And in the long-term, the effects of purchase accounting diminish over time and burn off. On a completely unadjusted, no comment, no color commentary basis, five years ago, Markel Ventures reported revenues of $683 million and EBITDA of $77 million. In 2018, we reported revenues of $1.9 billion and EBITDA of $170 million. And we made some mistakes along the way.

Are there things we need to get better at? The answer is absolutely yes. We're making mistakes, and we'll learn. And in aggregate, the results indicate that the process at Markel Ventures is working. We follow the same discipline at Markel Ventures as we do in our equity process.

We look for profitable business, good returns on capital and not too much leverage, with management teams of equal measures of talent and integrity, with reinvestment opportunities in capital discipline at reasonable price. Just as with the case with our equity results, the long-term record of this approach has created immense value for Markel over time. Just as is the case with our equity results, it does not happen in a straight line or in smooth, year-by-year progressions. The five-year view of our insurance, investment and ventures operations begins to set things at the same focal point as the one we used to run the business.

We hope you are pleased with the five-year results, understanding the year-to-year variability and volatility and as excited and enthusiastic as we are to apply what we've learned for the next five years. Thanks for your interest and partnership. And with that, we look forward to your questions. 

Questions and Answers:

Operator

Thank you. [Operator instructions] Our first question comes from Mark Hughes of SunTrust. Please go ahead.

Mark Hughes -- SunTrust Robinson Humphrey -- Analyst

Yes. Thank you very much. Good morning. Could you talk about the redemption rights? You mentioned that there's opportunity for investors in the ILS fund to presumably redeem some capital.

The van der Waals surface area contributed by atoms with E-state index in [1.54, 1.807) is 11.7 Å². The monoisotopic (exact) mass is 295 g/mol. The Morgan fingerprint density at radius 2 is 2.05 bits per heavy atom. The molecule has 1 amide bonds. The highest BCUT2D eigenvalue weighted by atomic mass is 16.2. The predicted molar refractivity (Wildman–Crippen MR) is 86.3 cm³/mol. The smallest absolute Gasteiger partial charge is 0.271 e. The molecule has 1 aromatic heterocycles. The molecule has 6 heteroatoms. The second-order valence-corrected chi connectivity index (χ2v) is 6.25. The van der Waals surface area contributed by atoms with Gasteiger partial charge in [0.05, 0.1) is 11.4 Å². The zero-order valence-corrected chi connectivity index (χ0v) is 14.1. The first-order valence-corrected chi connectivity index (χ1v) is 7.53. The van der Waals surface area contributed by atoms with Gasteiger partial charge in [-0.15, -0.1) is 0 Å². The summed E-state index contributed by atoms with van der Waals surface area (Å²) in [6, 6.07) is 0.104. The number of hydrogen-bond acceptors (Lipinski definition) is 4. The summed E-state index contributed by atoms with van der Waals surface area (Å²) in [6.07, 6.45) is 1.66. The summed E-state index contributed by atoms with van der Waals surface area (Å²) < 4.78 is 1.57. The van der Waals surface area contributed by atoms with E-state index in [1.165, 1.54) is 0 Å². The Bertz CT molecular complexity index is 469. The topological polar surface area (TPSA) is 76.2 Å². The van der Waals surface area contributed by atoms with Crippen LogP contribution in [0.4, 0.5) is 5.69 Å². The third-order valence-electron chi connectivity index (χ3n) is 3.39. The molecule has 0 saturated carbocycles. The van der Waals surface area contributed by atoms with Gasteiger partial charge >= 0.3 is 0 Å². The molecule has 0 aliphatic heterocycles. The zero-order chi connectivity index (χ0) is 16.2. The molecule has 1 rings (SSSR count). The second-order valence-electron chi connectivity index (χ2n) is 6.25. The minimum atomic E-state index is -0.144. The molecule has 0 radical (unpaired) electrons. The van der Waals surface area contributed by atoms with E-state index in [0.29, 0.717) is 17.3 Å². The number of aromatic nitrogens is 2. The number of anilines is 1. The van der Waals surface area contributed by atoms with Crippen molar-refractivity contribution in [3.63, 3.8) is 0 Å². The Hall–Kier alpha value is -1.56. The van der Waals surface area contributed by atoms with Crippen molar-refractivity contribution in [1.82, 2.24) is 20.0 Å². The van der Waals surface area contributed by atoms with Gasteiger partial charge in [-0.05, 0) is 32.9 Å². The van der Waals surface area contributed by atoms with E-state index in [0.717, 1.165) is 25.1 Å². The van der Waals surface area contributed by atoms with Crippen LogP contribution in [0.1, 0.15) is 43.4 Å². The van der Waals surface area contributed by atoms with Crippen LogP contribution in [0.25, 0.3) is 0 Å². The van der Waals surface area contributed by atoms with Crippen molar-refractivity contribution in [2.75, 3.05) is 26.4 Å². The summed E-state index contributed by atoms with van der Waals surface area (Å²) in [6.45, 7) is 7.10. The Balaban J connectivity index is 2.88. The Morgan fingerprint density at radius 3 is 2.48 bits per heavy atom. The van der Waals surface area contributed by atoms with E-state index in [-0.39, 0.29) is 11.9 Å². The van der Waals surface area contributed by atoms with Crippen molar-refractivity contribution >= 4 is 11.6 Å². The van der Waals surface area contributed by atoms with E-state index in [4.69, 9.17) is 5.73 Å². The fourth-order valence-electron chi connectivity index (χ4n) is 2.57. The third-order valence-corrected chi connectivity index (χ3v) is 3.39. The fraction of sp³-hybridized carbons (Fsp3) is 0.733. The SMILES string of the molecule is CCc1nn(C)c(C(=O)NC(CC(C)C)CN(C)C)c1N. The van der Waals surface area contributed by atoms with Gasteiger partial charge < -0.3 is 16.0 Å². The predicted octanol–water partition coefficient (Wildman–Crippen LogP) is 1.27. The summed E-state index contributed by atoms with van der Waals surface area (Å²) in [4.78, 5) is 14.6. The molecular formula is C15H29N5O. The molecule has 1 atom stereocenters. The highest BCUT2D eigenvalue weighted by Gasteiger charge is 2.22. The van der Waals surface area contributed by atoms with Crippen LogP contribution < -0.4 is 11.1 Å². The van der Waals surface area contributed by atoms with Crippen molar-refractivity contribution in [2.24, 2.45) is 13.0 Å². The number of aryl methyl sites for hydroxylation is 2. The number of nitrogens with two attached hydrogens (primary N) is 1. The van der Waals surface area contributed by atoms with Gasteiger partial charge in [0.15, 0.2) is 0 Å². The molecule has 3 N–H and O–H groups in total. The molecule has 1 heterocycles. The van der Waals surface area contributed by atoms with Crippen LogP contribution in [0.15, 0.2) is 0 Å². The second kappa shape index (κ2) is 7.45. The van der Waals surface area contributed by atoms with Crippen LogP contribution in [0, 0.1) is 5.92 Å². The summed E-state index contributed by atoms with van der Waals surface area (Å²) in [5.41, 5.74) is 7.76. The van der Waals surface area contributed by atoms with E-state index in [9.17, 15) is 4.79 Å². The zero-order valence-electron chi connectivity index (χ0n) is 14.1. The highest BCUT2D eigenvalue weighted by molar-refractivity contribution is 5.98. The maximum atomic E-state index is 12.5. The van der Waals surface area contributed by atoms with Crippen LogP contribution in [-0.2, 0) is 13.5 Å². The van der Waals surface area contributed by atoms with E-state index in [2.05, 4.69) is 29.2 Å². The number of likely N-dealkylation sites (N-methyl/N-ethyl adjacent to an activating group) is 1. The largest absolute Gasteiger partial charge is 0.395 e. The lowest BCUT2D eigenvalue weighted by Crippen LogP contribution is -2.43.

Where are we in that process? How much is exposed to that process? And at this point, does it impact your own capital?

Richie Whitt -- Co-Chief Executive Officer

OK. Mark, this is Richie. Yes. Given those circumstances at Markel CATCo, we felt it was appropriate to offer investors a special redemption rate, which they can exercise by March 31.

The likelihood is most of the investors will wait until March -- or close to March 31 to exercise their option. And my expectation is just given the uncertainty that we mentioned in terms of the decisions we made around accounting, I would expect most investors to exercise their option that we've given them at March 31. But we'll obviously -- we're in contact with the investors. We're talking to them.

We're providing them updates in mostly what they decide to do. In terms of impact to Markel's capital, no impact to Markel's capital. Obviously, if investors redeem, what we are able to do in terms of investing for the 2020 year would be impacted by their decision.

Mark Hughes -- SunTrust Robinson Humphrey -- Analyst

And then is there a magnitude -- it sounds like you think most will exercise how many potentially could exercise. Or how much capital is involved?

Richie Whitt -- Co-Chief Executive Officer

Yes. It's everything in the product fund. The public fund board needs to take its own decisions in terms of what they want to do, in terms of the public fund. But it would be all the capital in the private fund, which is roughly, what, 85% of -- I don't have an exact number.

But it's a significant amount of the capital. If I put myself in the shoes of investors, they've received an option, there is quite a bit of uncertainty. They have the ability later in the year, if the uncertainty is resolved, to come back and if they'd like. So that would be my expectation.

Mark Hughes -- SunTrust Robinson Humphrey -- Analyst

And then of the $14.5 billion, how much of that was Nephila?

Richie Whitt -- Co-Chief Executive Officer

About $11.5 billion roughly.

Mark Hughes -- SunTrust Robinson Humphrey -- Analyst

So is that -- if I'm thinking about it properly, the majority of the balance would be open to redemption. Is that right?

Richie Whitt -- Co-Chief Executive Officer

Yes, I think that's a very fair statement.

Mark Hughes -- SunTrust Robinson Humphrey -- Analyst